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J Biol Rhythms. 2008 Jun;23(3):187-99. doi: 10.1177/0748730408316040.

Genome streamlining results in loss of robustness of the circadian clock in the marine cyanobacterium Prochlorococcus marinus PCC 9511.

Author information

1
Université Pierre et Marie Curie (Paris 06) and Centre National de la Recherche Scientifique (UMR 7144), Station Biologique, France.

Abstract

The core oscillator of the circadian clock in cyanobacteria consists of 3 proteins, KaiA, KaiB, and KaiC. All 3 have previously been shown to be essential for clock function. Accordingly, most cyanobacteria possess at least 1 copy of each kai gene. One exception is the marine genus Prochlorococcus, which we suggest here has suffered a stepwise deletion of the kaiA gene, together with significant genome streamlining. Nevertheless, natural Prochlorococcus populations and laboratory cultures are strongly synchronized by the alternation of day and night, displaying 24-h rhythms in DNA replication, with a temporal succession of G1, S, and G2-like cell cycle phases. Using quantitative real-time PCR, we show here that in Prochlorococcus marinus PCC 9511, the mRNA levels of the clock genes kaiB and kaiC, as well as a few other selected genes including psbA, also displayed marked diel variations when cultures were kept under a light-dark rhythm. However, both cell cycle and psbA gene expression rhythms damped very rapidly under continuous light. In the closely related Synechococcus sp. WH8102, which possesses all 3 kai genes, cell cycle rhythms persisted over several days, in agreement with established cyanobacterial models. These data indicate a correlation between the loss of kaiA and a loss of robustness in the endogenous oscillator of Prochlorococcus and raise questions about how a basic KaiBC system may function and through which mechanism the daily "lights-on" and "lights-off" signal could be mediated.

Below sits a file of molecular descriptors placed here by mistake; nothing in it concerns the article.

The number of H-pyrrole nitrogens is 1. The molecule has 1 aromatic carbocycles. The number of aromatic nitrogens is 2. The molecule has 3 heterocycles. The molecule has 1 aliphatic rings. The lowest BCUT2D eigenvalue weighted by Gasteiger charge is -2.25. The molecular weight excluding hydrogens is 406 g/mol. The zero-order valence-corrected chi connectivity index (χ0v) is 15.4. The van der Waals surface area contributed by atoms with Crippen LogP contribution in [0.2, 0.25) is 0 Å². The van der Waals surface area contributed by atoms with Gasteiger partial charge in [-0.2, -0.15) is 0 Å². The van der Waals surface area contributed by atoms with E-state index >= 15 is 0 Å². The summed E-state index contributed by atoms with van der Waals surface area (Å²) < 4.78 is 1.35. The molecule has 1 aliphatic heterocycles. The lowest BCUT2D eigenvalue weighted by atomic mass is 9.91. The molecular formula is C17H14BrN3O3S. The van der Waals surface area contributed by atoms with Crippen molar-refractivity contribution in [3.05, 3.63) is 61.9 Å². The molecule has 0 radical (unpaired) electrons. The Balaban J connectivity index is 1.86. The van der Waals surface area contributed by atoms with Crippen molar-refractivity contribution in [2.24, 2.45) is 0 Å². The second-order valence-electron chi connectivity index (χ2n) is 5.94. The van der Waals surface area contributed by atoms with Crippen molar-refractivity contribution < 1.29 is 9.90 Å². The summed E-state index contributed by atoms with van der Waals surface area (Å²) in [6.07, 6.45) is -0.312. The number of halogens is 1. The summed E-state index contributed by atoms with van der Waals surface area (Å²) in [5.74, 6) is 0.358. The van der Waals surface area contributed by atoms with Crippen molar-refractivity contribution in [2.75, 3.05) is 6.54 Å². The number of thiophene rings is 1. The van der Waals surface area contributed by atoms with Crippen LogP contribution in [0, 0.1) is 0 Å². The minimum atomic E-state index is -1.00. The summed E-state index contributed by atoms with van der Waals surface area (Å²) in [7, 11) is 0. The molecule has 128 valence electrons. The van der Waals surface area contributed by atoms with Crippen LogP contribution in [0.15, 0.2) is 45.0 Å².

PMID:
18487411
DOI:
10.1177/0748730408316040
[Indexed for MEDLINE]

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